Using Eufy Permanent Outdoor Lights with WLED

For as long as I've known her, my wife has been very into decorating for the holidays. She loves it. The traditions, the cherished ornaments, the stockings on the wall, etc etc.

I'm ok with decorating. It's fine. It's not my favorite thing.

The one thing I don't like at all, though, is putting up outdoor lights. Getting up on the roof at our previous house was a complete nightmare that I absolutely refused to do, so we just strung some lights around the porch and called it good.

After moving into our current house I had the idea that I would install "permanent" outdoor lights, but then I was worried that I would need to take them down when we got the roof and gutter replaced at some point so I kept deferring.

This year, though, an internet friend mentioned Eufy Permanent Outdoor Lights.

Eufy promo pic

These are in the style of the permanent outdoor lights that Govee has been distributing for a few years now, with a couple important distinctions:

  • They are RGBW, meaning they have a whole separate white LED along with the RGB LED. I can't stand the cool white that standard RGB's try to synthesize, especially for holiday decorations.
  • They (at the time) were only $200 per 100 foot section. I would need two, so cheaper is better.
  • The light strings are supported by WLED.

That last bit was the most interesting part. Over the years I've gotten more curmudgeonly about IoT devices, and at this point I'll only buy cloud-controlled IoT devices if they're super compelling or let me host the controller myself somehow.

After reading that article by Robert at The Hook Up I was convinced that the Eufy lights were the thing to get, and I was further convinced that I definitely didn't want to run the stock controllers past testing the light strings.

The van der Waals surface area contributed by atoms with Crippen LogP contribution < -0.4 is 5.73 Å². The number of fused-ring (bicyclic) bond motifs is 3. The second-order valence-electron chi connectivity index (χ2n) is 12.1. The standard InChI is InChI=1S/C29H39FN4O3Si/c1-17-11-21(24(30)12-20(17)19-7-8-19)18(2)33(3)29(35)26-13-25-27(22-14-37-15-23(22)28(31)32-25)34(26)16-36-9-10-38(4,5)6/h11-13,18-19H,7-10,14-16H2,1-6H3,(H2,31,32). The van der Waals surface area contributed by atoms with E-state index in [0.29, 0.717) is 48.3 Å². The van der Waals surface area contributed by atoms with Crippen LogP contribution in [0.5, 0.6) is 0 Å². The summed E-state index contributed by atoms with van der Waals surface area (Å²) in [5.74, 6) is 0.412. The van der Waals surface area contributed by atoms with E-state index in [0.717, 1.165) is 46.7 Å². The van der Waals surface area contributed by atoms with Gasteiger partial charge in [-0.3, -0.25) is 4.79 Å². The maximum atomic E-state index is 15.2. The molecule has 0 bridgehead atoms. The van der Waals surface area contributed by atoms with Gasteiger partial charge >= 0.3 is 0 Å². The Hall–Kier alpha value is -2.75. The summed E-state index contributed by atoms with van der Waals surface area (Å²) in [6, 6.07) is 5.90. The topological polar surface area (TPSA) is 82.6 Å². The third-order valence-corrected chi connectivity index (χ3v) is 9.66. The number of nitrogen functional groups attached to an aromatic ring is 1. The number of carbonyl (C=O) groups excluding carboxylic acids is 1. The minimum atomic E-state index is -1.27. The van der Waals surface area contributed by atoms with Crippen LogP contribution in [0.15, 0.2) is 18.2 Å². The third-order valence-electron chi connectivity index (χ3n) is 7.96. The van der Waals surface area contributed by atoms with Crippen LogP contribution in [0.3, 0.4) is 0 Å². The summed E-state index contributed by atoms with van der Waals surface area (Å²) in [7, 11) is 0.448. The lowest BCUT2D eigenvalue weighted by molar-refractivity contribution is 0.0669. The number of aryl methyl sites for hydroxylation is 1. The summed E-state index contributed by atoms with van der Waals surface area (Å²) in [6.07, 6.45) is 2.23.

The bounding box for my house is a rectangle that's roughly 150 feet by 25 feet, so I knew I would need two 100ft light kits. I also wanted an off the shelf WLED controller and a power supply that I wouldn't have to worry about if I stuck it to the wall in my garage.

One interesting wrinkle about the Eufy light strings is that they're 36 volt, rather than the more common 5 or 12 volt strings. As far as I can tell the chips don't come in a 36 volt part so Eufy must have a buck converter built into each puck.

Anyway, after a bunch of trial and error, here's my shopping list (Amazon links, but not no affiliate links):


Each light puck has a 3M sticky pad pre-applied, but Eufy says in plain language that those are just to temporarily hold the pucks in place while you secure them with real screws. I knew going into this that I didn't actually want a truly permanent install, so screws were a no go.

Instead, I 3D printed a bunch (way too many) of this little mounting bracket and used small 3M outdoor command strips to stick them to the soffit. The outdoor Command Strip variant is reliable down to -20°F which seems reasonable for my part of Michigan, and so far they've held up well.

Eufy promo pic
Eufy promo pic

The controller is pretty boring. It consists entirely of an Espressif ESP8266 (4MB flash version) microcontroller running WLED and a tiny bit of power regulation. The input power rails are connected directly to the light strips with no fuses or anything and the 3.3V data outputs are weakly level shifted up to 5V.